Learning the Radio Alphabet

AlphaBravo_Feat

Last year I was taken with a sudden and feverish desire to master what some call the NATO Phonetic Alphabet. You know: Alpha, Bravo, Charlie, for ABC.

Except a phonetic alphabet is, in fact, something else; it’s a notational standard for the representation of a language. It’s about how to pronounce the language.

By contrast, the radio alphabet, allows you to accurately transcribe letters by assigning a word for each letter. Handily, the words assigned start with the letter they’re assigned to. So, Alpha for A, Bravo for B, and so on. It’s about reading it out to someone across, say, a radio, and being reasonably certain they won’t mistake a P for a T.

OK, so that’s the What. Continue reading

Sabre Web Services in PHP

oecdworld200I’ve been on contract for the past couple of months at a lovely company up in Newmarket, called Solutions360. I’m part of a team working on a system for the travel industry. So we’re deep into API’s for hotels, flights, cruises and such. Listing, booking, cancelling have been our constant concerns for weeks now.

My bailiwick is a module called a Service Manager, which translates requests from our system to an outside web service. Then captures the responses and again translates them into a standard format for the system to display.

The first Service Manager I wrote used the cURL library to communicate with the external service. So when it came time to interface with the Sabre services I tried using the same mechanism; but for some reason it was a non-starter. I tweaked it as much as I could; as much as it made sense to. But the only response I got was an error that the service “couldn’t internalize the request.” *sigh*

And while Sabre’s support team has proven to be enormously helpful and responsive, on the phone and via email, if it isn’t Java or .Net, you’re pretty much on your own. Continue reading

aaLog: A Logging Class for PHP

log ladyOver the years of learning the many and various skills necessary for being a well-versed web developer, you find a number of tools to help you get things done. Sometimes you have to build those tools for yourself.

There are any number of logging solutions out there, but I decided to build my own for a number of reasons. First, I had some specific requirements in mind, and I didn’t want to spend a bunch of time exhaustively researching the available options, when I could just build my own. Secondly, building my own solution allowed me to exercise design and development muscles I might not otherwise get to flex. Thirdly, building my own allows me to share it with you.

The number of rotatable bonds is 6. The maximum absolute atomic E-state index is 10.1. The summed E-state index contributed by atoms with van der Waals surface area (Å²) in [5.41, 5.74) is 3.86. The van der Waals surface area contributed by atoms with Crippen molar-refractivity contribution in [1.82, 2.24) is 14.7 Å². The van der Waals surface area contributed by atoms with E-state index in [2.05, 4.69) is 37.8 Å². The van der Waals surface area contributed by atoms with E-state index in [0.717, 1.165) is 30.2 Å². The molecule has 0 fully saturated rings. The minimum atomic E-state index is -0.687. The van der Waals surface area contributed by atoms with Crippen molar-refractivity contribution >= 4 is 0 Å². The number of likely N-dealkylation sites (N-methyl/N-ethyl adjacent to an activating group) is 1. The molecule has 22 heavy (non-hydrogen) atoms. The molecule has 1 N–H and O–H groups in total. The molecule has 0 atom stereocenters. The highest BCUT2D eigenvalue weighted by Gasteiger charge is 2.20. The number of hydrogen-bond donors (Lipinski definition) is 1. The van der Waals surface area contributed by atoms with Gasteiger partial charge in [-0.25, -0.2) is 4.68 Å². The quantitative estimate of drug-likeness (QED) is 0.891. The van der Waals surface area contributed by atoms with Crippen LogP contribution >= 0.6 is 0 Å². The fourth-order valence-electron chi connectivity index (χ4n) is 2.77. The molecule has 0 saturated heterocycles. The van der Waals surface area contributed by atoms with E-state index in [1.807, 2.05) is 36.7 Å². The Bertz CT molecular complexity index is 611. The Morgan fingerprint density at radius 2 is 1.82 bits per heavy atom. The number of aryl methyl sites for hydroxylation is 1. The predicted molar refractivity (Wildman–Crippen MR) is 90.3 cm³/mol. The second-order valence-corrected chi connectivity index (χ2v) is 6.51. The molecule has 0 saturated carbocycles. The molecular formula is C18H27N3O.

To my great and everlasting shame, however, I never got around to documenting this class. Well, never is a long time. “Never”, until now. But it has been many years since I started this project, and I’d been meaning to post some documentation since then.
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AirHogs.com is Live!

Air Hogs01 home page

I was lucky enough to be selected to work on the build of the Air Hogs website redesign at Proximity Canada. We had a terrific team, and the build went fairly smoothly; especially considering it was my first time using the ExpressionEngine CMS. I’m enormously proud of this project, so with your kind indulgence I’m going to bore you with a tour of a few of the highlights of the project. The one saving grace of this post, is it will have lots of very pretty pictures. Continue reading

IE Refusing Session Cookies

Photo Credit: Bree Hester, Baked Bree.

So here’s another good reason to loathe Microsoft and yearn for an opportunity to kick them in the ‘nads. (But I’m not bitter.)

I’m working on two web applications: one is the public facing site, and the other is the administration site. So, natch, for the latter I created a local domain called oursite_admin.local. I’m usually partial to .dev, but the team had already started with .local, and I had no serious philosophical issues with that. Contrary to scurrilous rumours, I’m actually a very easy going fellow. Continue reading

Downloading Files in PHP for Fun and Profit

I recently had to setup a page where users could download files. You’d think such a task would hold few secrets for someone who architected a download site. Well, that’s how much you know.

Like many programming tasks, you meet it head-on, on the field of battle; you grab it by the horns and wrestle it to the ground. Victorious, you move on, and quickly forget the finer nuances which thrilled your sense of challenge and elegance. Luckily for you, I’ve started documenting these little trysts in this blog. Continue reading

Migrating Contacts From Palm Pilot to Gmail

Once he finds someting that works for him, my father sticks with it. Which is why, until very recently, he was still using his Palm Pilot Vx. But all things come to an end, and now that he and Mom got His and Her’s Samsung Galaxy S‘s, it was time to get his contacts migrated from the Pilot to Gmail, so they could get picked up by the Android.

This turned out to be less straight-forward and more challenging than anticipated. So, although I don’t expect many will need to run through this, I’m posting for the few who might. This’ll save you a couple of days of heartache.
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